Experts Confounded: Turnout Higher In Ohio In 2004
Friday, November 7, 2008 3:20 AM
By Mark Niquette
Despite a record number of registered voters this year, intense interest in the presidential election and the historic
outcome, Ohio's voter turnout was lower Tuesday than in 2004, unofficial statistics show.
Secretary of State Jennifer Brunner is reporting 67 percent turnout, compared with 72 percent in 2004. She had been
predicting 80 percent turnout this time.
The percentage could increase as provisional ballots, overseas ballots and other outstanding votes are included during
the official canvass in the coming weeks.
But overall turnout still is expected to be lower than in 2004, leaving experts at a loss to explain it -- especially
because the number of registered voters increased by 319,000 from four years ago.
"That's rather puzzling, given the activity level," said Paul Beck, a political-science professor at Ohio State
The total number of votes cast Tuesday declined in 69 of Ohio's 88 counties when compared with official totals from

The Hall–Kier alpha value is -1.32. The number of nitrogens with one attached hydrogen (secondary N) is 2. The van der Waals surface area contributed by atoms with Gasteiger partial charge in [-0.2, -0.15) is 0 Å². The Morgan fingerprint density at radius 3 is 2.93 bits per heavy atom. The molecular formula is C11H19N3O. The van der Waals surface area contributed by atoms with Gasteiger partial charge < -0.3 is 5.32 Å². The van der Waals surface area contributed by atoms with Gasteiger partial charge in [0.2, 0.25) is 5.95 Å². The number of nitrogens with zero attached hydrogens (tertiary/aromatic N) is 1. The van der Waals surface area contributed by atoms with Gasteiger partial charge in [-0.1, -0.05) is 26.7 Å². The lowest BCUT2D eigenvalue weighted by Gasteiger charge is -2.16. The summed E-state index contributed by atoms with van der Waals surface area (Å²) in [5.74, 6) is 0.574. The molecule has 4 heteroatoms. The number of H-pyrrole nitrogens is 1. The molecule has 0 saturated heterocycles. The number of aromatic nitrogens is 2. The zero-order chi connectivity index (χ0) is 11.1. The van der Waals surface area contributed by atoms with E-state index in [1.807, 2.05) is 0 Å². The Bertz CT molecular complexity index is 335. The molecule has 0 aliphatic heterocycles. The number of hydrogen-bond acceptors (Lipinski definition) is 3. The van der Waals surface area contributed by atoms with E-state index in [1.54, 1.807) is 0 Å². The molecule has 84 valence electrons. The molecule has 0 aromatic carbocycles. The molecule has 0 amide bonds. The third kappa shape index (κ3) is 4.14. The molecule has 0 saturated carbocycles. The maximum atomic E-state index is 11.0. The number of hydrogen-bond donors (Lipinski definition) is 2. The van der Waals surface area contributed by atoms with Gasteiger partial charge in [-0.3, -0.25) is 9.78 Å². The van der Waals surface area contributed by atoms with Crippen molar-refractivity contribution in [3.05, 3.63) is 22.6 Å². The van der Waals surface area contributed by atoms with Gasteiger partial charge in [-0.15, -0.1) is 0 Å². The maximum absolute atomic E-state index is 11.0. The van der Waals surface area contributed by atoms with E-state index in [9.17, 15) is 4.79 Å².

2004. In Franklin County, for example, about 10,000 fewer votes were cast this year.
Although Brunner's office said the totals include 181,000 provisional ballots reported so far statewide, some counties
said that's not the case. But the turnout percentage still will be lower than 2004.
Beck and others say one possible reason is a lack of enthusiasm among some Republicans for Sen. John McCain this year
compared with President Bush in 2004.
McCain received more than 317,000 fewer votes than Bush statewide, based on early unofficial totals.
But Sen. Barack Obama also garnered nearly 22,000 fewer votes statewide than Sen. John Kerry did in Ohio four years ago,
despite a massive get-out-the-vote effort.
Another interesting result is that the counties with the largest increase in turnout from four years ago -- Butler,
Delaware and Warren -- are solid Republican or GOP-leaning counties.
And the counties with the largest declines -- Cuyahoga, Montgomery and Stark -- are more Democratic areas.
Obama garnered more total votes than Kerry did in those three Republican counties. And even though his margin of victory
in many Democratic counties was larger than Kerry's, the president-elect's total vote still was lower in those counties.
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